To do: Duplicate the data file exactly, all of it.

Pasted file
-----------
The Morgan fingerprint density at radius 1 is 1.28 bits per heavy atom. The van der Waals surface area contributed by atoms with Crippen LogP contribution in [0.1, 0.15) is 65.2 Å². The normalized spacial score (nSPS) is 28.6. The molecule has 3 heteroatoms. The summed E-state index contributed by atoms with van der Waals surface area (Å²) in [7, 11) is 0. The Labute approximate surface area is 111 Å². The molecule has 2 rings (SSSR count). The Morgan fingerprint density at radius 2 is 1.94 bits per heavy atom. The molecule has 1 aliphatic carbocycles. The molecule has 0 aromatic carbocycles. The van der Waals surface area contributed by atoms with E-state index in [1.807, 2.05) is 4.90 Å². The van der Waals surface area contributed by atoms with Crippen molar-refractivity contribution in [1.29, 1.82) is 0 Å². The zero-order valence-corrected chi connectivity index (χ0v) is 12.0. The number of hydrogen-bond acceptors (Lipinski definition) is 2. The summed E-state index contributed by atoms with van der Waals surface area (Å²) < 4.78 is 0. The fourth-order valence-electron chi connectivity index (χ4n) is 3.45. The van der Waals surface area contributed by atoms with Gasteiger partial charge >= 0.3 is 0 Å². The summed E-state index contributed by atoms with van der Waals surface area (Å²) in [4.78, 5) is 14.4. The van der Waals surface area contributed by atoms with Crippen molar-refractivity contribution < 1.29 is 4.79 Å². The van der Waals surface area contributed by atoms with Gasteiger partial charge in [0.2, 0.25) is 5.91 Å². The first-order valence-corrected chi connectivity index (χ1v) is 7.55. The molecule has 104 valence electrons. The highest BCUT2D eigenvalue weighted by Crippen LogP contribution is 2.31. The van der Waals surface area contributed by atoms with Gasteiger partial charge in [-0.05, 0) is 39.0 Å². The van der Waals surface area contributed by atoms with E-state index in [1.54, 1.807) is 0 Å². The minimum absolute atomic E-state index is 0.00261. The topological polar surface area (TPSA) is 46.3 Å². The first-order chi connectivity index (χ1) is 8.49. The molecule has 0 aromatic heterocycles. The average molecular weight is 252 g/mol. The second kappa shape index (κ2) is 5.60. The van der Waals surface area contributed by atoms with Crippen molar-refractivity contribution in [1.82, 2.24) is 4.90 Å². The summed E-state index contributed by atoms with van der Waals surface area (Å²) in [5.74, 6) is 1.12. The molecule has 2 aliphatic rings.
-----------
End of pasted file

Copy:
The Morgan fingerprint density at radius 1 is 1.28 bits per heavy atom. The van der Waals surface area contributed by atoms with Crippen LogP contribution in [0.1, 0.15) is 65.2 Å². The normalized spacial score (nSPS) is 28.6. The molecule has 3 heteroatoms. The summed E-state index contributed by atoms with van der Waals surface area (Å²) in [7, 11) is 0. The Labute approximate surface area is 111 Å². The molecule has 2 rings (SSSR count). The Morgan fingerprint density at radius 2 is 1.94 bits per heavy atom. The molecule has 1 aliphatic carbocycles. The molecule has 0 aromatic carbocycles. The van der Waals surface area contributed by atoms with E-state index in [1.807, 2.05) is 4.90 Å². The van der Waals surface area contributed by atoms with Crippen molar-refractivity contribution in [1.29, 1.82) is 0 Å². The zero-order valence-corrected chi connectivity index (χ0v) is 12.0. The number of hydrogen-bond acceptors (Lipinski definition) is 2. The summed E-state index contributed by atoms with van der Waals surface area (Å²) < 4.78 is 0. The fourth-order valence-electron chi connectivity index (χ4n) is 3.45. The van der Waals surface area contributed by atoms with Gasteiger partial charge >= 0.3 is 0 Å². The summed E-state index contributed by atoms with van der Waals surface area (Å²) in [4.78, 5) is 14.4. The van der Waals surface area contributed by atoms with Crippen molar-refractivity contribution < 1.29 is 4.79 Å². The van der Waals surface area contributed by atoms with Gasteiger partial charge in [0.2, 0.25) is 5.91 Å². The first-order valence-corrected chi connectivity index (χ1v) is 7.55. The molecule has 104 valence electrons. The highest BCUT2D eigenvalue weighted by Crippen LogP contribution is 2.31. The van der Waals surface area contributed by atoms with Gasteiger partial charge in [-0.05, 0) is 39.0 Å². The van der Waals surface area contributed by atoms with E-state index in [1.54, 1.807) is 0 Å². The minimum absolute atomic E-state index is 0.00261. The topological polar surface area (TPSA) is 46.3 Å². The first-order chi connectivity index (χ1) is 8.49. The molecule has 0 aromatic heterocycles. The average molecular weight is 252 g/mol. The second kappa shape index (κ2) is 5.60. The van der Waals surface area contributed by atoms with Crippen molar-refractivity contribution in [1.82, 2.24) is 4.90 Å². The summed E-state index contributed by atoms with van der Waals surface area (Å²) in [5.74, 6) is 1.12. The molecule has 2 aliphatic rings.